A defense attorney shocked the courtroom Friday by requesting to introduce never-before-seen evidence into an ongoing civil trial involving the death of a Denver teen.
Attorney John Holden angered Judge Forrest Bridges by asking if he could introduce a document into evidence that both he and the plaintiff’s attorneys knew nothing about.
Holden also wished to obtain a witness testimony via live video.
The family of Nathan Coppick is suing Holden’s client, Petroleum Equipment and Services Inc., for installing illegal nozzles on gas pumps at Hobbs Westport Marina in Denver that they said contributed to their 19-year-old son’s death at the site in 2008.
Coppick had been refueling a yacht when it exploded at the dock, and the particular type of nozzle he was using — automatic-closing and with a hold-open latch — is banned by the state. PES officials said they didn’t know about the law before the blast.
Bridges, who perceived Holden’s ploy as a pre-planned strategy to sway the court in the trial’s last days, denied the defense’s request, but not without calling the attorney a “bald-faced liar.”
“It should have been introduced beforehand,” he said.
Bridges also implied a sanction against the defense, prohibiting the document and a supporting affidavit from even being included in court records.
The document and judge’s comments weren’t the only surprises in Friday’s courtroom.
Christopher Wilson, vice president of Petroleum Equipment and Services and son of owner Arthur Wilson, testified for the first time in the case that his company did not install the particular type of fuel nozzle used in the explosion.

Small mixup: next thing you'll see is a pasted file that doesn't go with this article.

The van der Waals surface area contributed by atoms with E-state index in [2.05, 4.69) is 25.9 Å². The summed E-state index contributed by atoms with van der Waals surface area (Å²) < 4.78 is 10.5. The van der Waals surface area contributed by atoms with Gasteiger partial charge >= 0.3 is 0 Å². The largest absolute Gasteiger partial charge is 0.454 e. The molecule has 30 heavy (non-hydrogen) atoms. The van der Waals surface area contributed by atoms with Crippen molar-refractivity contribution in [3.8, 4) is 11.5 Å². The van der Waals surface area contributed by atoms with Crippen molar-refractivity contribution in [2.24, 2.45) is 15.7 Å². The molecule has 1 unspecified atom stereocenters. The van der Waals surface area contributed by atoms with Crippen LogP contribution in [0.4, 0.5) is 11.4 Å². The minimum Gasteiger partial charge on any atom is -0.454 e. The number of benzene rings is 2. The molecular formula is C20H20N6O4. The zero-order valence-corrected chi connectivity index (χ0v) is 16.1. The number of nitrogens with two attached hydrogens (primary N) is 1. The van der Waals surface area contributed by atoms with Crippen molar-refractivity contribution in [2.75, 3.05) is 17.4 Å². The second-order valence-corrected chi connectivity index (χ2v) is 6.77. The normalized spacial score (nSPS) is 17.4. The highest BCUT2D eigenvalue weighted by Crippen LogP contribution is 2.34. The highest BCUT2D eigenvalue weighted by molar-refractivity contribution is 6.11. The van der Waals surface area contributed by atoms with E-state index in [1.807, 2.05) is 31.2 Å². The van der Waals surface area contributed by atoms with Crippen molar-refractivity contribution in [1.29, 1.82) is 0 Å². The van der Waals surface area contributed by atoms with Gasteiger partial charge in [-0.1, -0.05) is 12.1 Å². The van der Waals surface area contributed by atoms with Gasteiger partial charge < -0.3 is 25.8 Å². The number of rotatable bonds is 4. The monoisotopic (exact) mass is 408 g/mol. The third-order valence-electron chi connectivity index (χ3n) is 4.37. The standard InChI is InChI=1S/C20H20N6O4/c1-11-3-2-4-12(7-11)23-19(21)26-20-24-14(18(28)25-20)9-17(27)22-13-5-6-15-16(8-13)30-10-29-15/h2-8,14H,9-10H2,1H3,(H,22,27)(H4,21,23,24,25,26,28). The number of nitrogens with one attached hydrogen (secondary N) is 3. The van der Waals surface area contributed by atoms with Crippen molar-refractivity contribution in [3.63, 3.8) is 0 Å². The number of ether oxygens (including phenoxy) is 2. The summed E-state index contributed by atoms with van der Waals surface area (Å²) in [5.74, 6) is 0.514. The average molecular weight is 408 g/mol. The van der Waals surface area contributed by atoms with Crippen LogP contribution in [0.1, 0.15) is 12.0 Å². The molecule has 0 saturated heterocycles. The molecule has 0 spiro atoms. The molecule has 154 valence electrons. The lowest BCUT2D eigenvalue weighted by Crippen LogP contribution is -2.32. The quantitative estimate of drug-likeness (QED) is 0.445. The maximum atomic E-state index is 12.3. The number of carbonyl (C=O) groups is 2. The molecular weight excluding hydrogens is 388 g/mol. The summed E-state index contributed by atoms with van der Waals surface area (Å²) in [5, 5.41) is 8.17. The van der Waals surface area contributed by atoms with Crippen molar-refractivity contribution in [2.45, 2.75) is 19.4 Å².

“We can’t say that’s my nozzle,” he said.
While Christopher Wilson said he was sad over Coppick’s death, he said he and PES are not to blame.
“I’m deeply saddened…but I don’t feel responsible for causing his death,” he said.
The witness went on to tell the court that his company did install all new nozzles on the marina’s pumps in 2006 but that one of the nozzles was removed and replaced without their knowledge between that date and the blast two years later. He could not, however, provide further details for the jury as to how the nozzle, originally installed on a land pump where it’s not in violation of state law, ended up on a hose located on the marina’s floating fueling dock.
The trial will pick up Wednesday morning with either new evidence or closing remarks.